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ARCHIVED  August 13, 1999

CSU, UNC strengthen ties to stretch resources

Academic institutions, public and private, are curious constructions held together by competing needs.To attract students, a college or university needs status, typically accrued through high-profile research programs funded by grant money. To teach students, those same institutions rely on the dedication of faculty who depend on the fiscal viability of the institution for their pay.
To support the entire operation, administrators must continually work to keep teaching and research expenses in balance with the available financial resources.
With those ends in mind, the presidents of Colorado State University in Fort Collins and the University of Northern Colorado in Greeley developed a memorandum of understanding between the two schools designed to reduce costs and improve educational services.
“We believe there are benefits for both institutions,” explained Al Yates, president of CSU. “Beginning with a recognition of how geographically close we are, we asked RAre there ways we can reduce expenses? Can we improve the effectiveness of programs?'”
President Hank Brown of UNC put it another way: “As a taxpayer of Colorado, when I ask myself what I wish for from my public institutions, I would answer, improved service and lower costs.”
Primarily, the memorandum of understanding opens the door to revisit opportunities that have been lost in the past. For example, to attract new faculty these days, universities must consider the fact that most academic households depend on two incomes, sometimes two academic incomes. This “trailing-spouse” syndrome has bedeviled departments that cannot hire one-half of a household because there is no work for the other half. The fact that professional jobs are hard to come by in Northern Colorado exacerbates the problem.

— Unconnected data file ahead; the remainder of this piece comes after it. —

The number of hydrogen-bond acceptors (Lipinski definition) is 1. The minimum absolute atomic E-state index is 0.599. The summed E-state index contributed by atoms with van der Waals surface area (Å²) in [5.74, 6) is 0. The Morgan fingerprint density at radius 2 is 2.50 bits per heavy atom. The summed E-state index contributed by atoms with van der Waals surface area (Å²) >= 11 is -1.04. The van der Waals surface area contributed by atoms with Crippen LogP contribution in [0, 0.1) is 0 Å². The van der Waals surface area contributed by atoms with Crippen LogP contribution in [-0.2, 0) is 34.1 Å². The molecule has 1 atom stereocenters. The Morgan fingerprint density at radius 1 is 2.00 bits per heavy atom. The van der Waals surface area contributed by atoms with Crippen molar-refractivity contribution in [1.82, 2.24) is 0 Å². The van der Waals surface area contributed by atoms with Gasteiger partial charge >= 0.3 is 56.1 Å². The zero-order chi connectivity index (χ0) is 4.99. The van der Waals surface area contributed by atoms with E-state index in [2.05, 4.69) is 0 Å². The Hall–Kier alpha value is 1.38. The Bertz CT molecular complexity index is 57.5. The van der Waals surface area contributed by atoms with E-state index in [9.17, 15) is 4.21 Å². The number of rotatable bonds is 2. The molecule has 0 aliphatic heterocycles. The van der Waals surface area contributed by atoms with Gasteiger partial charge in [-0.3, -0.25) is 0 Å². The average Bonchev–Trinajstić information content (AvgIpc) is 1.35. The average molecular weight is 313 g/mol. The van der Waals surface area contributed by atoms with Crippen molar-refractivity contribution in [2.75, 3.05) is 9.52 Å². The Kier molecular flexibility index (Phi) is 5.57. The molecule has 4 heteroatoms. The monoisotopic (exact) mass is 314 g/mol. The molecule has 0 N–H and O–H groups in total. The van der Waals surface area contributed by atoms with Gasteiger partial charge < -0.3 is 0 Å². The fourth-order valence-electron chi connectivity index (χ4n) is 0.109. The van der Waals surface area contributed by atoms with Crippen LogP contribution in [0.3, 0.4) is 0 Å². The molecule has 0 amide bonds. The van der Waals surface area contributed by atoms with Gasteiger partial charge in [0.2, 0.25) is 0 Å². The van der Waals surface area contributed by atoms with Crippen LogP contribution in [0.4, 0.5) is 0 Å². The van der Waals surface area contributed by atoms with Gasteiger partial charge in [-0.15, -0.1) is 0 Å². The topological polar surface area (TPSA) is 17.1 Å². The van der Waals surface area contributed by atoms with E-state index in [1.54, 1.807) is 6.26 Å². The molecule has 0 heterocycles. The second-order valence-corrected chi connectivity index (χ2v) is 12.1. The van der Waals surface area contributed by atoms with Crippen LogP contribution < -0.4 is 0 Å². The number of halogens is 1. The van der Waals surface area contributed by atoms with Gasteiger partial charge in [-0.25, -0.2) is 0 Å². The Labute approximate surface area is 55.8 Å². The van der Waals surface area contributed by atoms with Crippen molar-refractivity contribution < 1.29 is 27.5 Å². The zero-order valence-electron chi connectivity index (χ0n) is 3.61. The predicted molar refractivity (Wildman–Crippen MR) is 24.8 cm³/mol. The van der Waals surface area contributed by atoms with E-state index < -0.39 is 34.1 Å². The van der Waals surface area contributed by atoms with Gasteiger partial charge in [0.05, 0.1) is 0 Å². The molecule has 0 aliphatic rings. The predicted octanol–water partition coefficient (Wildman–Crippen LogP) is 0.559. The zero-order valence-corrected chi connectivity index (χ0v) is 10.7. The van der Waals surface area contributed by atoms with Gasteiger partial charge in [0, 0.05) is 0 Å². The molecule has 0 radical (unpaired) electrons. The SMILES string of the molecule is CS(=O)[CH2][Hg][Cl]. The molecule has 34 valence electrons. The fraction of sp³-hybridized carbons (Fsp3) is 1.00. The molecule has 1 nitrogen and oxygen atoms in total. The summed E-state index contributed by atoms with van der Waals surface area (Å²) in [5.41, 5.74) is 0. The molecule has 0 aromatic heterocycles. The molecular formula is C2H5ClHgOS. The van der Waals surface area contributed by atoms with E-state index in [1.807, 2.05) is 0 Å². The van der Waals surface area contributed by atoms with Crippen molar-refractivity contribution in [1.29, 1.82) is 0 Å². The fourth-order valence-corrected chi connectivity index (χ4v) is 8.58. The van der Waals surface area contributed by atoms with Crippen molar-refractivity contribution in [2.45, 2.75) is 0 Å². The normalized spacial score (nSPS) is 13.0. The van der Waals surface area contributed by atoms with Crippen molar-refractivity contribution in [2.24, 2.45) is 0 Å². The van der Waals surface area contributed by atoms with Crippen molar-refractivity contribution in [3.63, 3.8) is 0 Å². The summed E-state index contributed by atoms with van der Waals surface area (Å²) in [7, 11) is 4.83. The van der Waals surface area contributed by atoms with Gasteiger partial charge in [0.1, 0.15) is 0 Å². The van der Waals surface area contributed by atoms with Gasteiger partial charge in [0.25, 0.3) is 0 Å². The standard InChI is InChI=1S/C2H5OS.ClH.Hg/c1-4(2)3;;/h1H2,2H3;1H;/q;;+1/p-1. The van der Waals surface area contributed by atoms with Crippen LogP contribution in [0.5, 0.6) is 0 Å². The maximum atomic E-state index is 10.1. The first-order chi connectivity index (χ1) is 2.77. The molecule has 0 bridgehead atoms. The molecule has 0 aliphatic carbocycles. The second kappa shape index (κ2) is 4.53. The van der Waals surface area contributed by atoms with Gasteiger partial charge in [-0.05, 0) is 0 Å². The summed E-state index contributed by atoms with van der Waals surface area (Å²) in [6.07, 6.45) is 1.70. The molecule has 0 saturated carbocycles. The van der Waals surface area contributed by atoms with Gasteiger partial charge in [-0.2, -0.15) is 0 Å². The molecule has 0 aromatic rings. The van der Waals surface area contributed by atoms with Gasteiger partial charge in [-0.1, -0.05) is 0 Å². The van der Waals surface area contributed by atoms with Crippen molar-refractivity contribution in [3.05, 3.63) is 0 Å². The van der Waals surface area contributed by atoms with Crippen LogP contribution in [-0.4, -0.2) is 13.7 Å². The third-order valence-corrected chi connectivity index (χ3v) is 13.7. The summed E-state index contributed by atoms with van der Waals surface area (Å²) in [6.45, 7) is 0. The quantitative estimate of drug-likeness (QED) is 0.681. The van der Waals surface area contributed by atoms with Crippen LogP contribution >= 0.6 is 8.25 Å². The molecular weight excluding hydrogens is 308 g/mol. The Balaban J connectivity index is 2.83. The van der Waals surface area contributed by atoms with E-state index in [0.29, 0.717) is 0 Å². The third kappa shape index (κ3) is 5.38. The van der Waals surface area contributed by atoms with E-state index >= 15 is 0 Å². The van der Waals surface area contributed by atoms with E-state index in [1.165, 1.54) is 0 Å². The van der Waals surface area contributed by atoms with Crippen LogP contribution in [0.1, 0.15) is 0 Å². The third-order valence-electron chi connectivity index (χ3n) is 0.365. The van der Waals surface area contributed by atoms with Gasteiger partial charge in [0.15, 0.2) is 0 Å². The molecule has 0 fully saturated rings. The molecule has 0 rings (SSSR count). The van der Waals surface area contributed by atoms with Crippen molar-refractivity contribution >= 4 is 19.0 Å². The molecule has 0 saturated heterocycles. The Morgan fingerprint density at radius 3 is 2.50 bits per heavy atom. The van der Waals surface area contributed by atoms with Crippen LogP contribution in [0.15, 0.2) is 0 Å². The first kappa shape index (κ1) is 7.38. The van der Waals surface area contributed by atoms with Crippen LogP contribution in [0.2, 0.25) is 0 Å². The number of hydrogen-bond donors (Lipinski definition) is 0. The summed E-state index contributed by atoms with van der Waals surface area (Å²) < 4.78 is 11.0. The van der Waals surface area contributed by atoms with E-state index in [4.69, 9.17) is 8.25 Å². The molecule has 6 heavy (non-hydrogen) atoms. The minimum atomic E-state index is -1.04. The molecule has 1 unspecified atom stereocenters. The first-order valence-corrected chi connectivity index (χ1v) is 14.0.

“We can look for ways to cooperate in hiring,” Brown said, “and possibly repeat the story of Tom Cech and his wife, Carol. The University of Colorado was initially interested in hiring her, but took the opportunity to hire him as well. In 1989, Tom Cech shared the Nobel Prize in chemistry.”
Loren Crabtree, provost of CSU, agreed that the prospect of partner accommodation is one selling point of the memorandum that could bring immediate benefits for both schools.
“We have missed out on making appointments we wanted to make because of a lack of communication between CSU and UNC,” Crabtree said. “As a part of this new plan for cooperation, we have created a Web site that will allow a job candidate to look at openings at both universities. In the future, we hope to extend this kind of cooperation up and down the Front Range and into Wyoming.”
Jeff Eighmy, chair of CSU’s anthropology department, views the memorandum as a positive gesture, demonstrating that Colorado’s public universities are being good stewards of public resources.
“On a departmental level, we work on a daily basis to make our resources go as far as possible,” he explained. “However, the public cannot see what happens on a day-to-day basis. It takes a comprehensive, institutional message to get that point across.”
Pattie Cowell, chair of the university’s English department, added, “Despite the sometimes territorial behavior of institutions of higher learning, there is a long tradition of sharing knowledge, if not resources. Faculty at one institution have library privileges at all the others.”
Indeed, when the flood of 1997 destroyed many of CSU’s library holdings, a very efficient inter-library loan system allowed students and faculty access to books and other print documents from UNC.
When the announcement of the memorandum of understanding first appeared, it took some faculty by surprise, for it was not clear how the details would shake out. Anxiety grew around topics of salaries and autonomy.
Because faculty at UNC make substantially less on average than faculty at CSU, CSU faculty wondered if maybe this “understanding” was a ploy to cut salaries. Faculty of the smaller UNC (10,670 students) wondered if programs might be cut, or worse, if their school was about to be absorbed by the bigger institution. (CSU has 22,300 students.)